Conformastatic spacetimes

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Conformastatic spacetimes refer to a special class of static solutions to Einstein's equation in general relativity.

Introduction[edit]

The line element for the conformastatic class of solutions in Weyl's canonical coordinates reads[1][2][3][4][5][6]
(1)\qquad ds^2 = - e^{2 \Psi(\rho,\phi,z)} dt^2 + e^{-2 \Psi(\rho,\phi,z) } \Big(d \rho^2 + d z^2 + \rho^2 d \phi^2 \Big)\;,
as a solution to the field equation
(2)\qquad R_{ab}-\frac{1}{2}Rg_{ab}=8\pi T_{ab}\;.
Eq(1) has only one metric function \Psi(\rho,\phi,z) to be identified, and for each concrete \Psi(\rho,\phi,z), Eq(1) would yields a specific conformastatic spacetime.

Reduced electrovac field equations[edit]

In consistency with the conformastatic geometry Eq(1), the electrostatic field would arise from an electrostatic potential A_a without spatial symmetry:[3][4][5]
(3)\qquad A_a = \Phi(\rho,z,\phi) [dt]_a\;,
which would yield the electromagnetic field tensor F_{ab} by
(4)\qquad F_{ab} = A_{b\,;a}-A_{a\,;b}\;,
as well as the corresponding stress–energy tensor by
(5)\qquad T_{ab}^{(EM)} = \frac{1}{4\pi}\Big(F_{ac}F_b^{\;\;c}-\frac{1}{4}g_{ab}F_{cd}F^{cd}  \Big)\;.

Plug Eq(1) and Eqs(3)(4)(5) into "trace-free" (R=0) Einstein's field equation, and one could obtain the reduced field equations for the metric function \Psi(\rho,\phi,z):[3][5]

(6)\qquad \nabla^2\Psi \,=\,e^{- 2 \Psi}  \,\nabla\Phi\, \nabla\Phi
(7)\qquad \Psi_i \Psi_j = e^{-2 \Psi} \Phi_i \Phi_j

where \nabla^2 = \partial_{\rho\rho}+\frac{1}{\rho}\,\partial_\rho +\frac{1}{\rho^2}\partial_{\phi\phi}+\partial_{zz} and \nabla=\partial_\rho\, \hat{e}_\rho +\frac{1}{\rho}\partial_\phi\, \hat{e}_\phi +\partial_z\, \hat{e}_z are respectively the generic Laplace and gradient operators. in Eq(7), i\,,j run freely over the coordinates [\rho, z, \phi].

Linearization of electrovac field equations[edit]

Examples[edit]

Extremal Reissner–Nordström spacetime[edit]

The extremal Reissner–Nordström spacetime is a typical conformastatic solution. In this case, the metric function is identified as[4][5]

(8)\qquad \Psi_{ERN}\,=\,\ln\frac{L}{L+M}\;,\quad L=\sqrt{\rho^2+z^2}\;,

which put Eq(1) into the concrete form

(9)\qquad ds^2=-\frac{L^2}{(L+M)^2}dt^2+\frac{(L+M)^2}{L^2}\,\big(d\rho^2+dz^2+\rho^2d\varphi^2\big)\;.

Applying the transformations

(10)\;\;\quad L=r-M\;,\quad z=(r-M)\cos\theta\;,\quad \rho=(r-M)\sin\theta\;,

one obtains the usual form of the line element of extremal Reissner–Nordström solution,

(11)\;\;\quad ds^2=-\Big(1-\frac{M}{r}\Big)^2 dt^2+\Big(1-\frac{M}{r}\Big)^2 dr^2+r^2 \Big(d\theta^2+\sin^2\theta\,d\phi^2\Big)\;.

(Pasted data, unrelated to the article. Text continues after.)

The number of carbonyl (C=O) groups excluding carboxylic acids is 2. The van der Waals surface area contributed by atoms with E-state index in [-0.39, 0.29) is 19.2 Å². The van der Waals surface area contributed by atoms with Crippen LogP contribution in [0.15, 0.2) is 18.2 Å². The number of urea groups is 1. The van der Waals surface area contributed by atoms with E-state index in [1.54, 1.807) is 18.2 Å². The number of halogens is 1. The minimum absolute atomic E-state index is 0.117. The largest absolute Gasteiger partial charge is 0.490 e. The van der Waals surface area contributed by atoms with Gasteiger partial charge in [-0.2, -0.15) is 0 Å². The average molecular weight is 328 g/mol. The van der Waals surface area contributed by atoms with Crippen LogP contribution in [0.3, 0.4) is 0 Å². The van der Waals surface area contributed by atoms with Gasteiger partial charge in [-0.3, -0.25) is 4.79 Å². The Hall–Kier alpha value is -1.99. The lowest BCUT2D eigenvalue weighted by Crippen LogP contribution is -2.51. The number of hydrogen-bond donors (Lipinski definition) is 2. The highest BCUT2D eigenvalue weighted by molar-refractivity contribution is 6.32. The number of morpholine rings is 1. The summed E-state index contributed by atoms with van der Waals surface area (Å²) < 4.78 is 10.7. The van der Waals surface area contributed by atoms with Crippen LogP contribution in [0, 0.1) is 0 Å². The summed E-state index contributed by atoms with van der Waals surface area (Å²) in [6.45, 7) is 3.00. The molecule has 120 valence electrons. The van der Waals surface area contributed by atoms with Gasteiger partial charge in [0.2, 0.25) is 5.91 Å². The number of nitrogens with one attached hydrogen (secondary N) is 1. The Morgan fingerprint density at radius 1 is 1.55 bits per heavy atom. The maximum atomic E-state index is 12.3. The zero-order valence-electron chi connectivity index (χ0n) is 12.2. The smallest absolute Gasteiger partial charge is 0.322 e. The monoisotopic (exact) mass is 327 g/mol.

Charged dust disks[edit]

Some conformastatic solutions have been adopted to describe charged dust disks.[3]

Comparison with Weyl spacetimes[edit]

Many solutions, such as the extremal Reissner–Nordström solution discussed above, can be treated as either a conformastatic metric or Weyl metric, so it would be helpful to make a comparison between them. The Weyl spacetimes refer to the static, axisymmetric class of solutions to Einstein's equation, whose line element takes the following form (still in Weyl's canonical coordinates):
(12)\;\;\quad  ds^2=-e^{2\psi(\rho,z)}dt^2+e^{2\gamma(\rho,z)-2\psi(\rho,z)}(d\rho^2+dz^2)+e^{-2\psi(\rho,z)}\rho^2 d\phi^2\,.
Hence, a Weyl solution become conformastatic if the metric function \gamma(\rho,z) vanishes, and the other metric function \psi(\rho,z) drops the axial symmetry:
(13)\;\;\quad  \gamma(\rho,z)\equiv 0\;, \quad \psi(\rho,z)\mapsto \Psi(\rho,\phi,z) \,.
The Weyl electrovac field equations would reduce to the following ones with \gamma(\rho,z):

(14.a)\quad \nabla^2 \psi =\,(\nabla\psi)^2
(14.b)\quad \nabla^2\psi =\,e^{-2\psi} (\nabla\Phi)^2
(14.c)\quad \psi^2_{,\,\rho}-\psi^2_{,\,z}=e^{-2\psi}\big(\Phi^2_{,\,\rho}-\Phi^2_{,\,z}\big)
(14.d)\quad 2\psi_{,\,\rho}\psi_{,\,z}= 2e^{-2\psi}\Phi_{,\,\rho}\Phi_{,\,z}
(14.e)\quad \nabla^2\Phi  =\,2\nabla\psi \nabla\Phi\,,

where \nabla^2 = \partial_{\rho\rho}+\frac{1}{\rho}\,\partial_\rho +\partial_{zz} and \nabla=\partial_\rho\, \hat{e}_\rho +\partial_z\, \hat{e}_z are respectively the reduced cylindrically symmetric Laplace and gradient operators.

It is also noticeable that, Eqs(14) for Weyl are consistent but not identical with the conformastatic Eqs(6)(7) above.

References[edit]

  1. ^ John Lighton Synge. Relativity: The General Theory, Chapter VIII. Amsterdam: North-Holland Publishing Company (Interscience), 1960.
  2. ^ Hans Stephani, Dietrich Kramer, Malcolm MacCallum, Cornelius Hoenselaers, Eduard Herlt . Exact Solutions of Einstein's Field Equations (2nd Edition), Chapter 18. Cambridge: Cambridge University Press, 2003.
  3. ^ a b c d Guillermo A Gonzalez, Antonio C Gutierrez-Pineres, Paolo A Ospina. Finite axisymmetric charged dust disks in conformastatic spacetimes. Physical Review D 78 (2008): 064058. arXiv:0806.4285[gr-qc]
  4. ^ a b c F D Lora-Clavijo, P A Ospina-Henao, J F Pedraza. Charged annular disks and Reissner–Nordström type black holes from extremal dust. Physical Review D 82 (2010): 084005. arXiv:1009.1005[gr-qc]
  5. ^ a b c d Ivan Booth, David Wenjie Tian. Some spacetimes containing non-rotating extremal isolated horizons. Accepted by Classical and Quantum Gravity. arXiv:1210.6889[gr-qc]
  6. ^ Antonio C Gutierrez-Pineres, Guillermo A Gonzalez, Hernando Quevedo. Conformastatic disk-haloes in Einstein-Maxwell gravity. Physical Review D 87 (2013): 044010. arXiv:1211.4941[gr-qc]

See also[edit]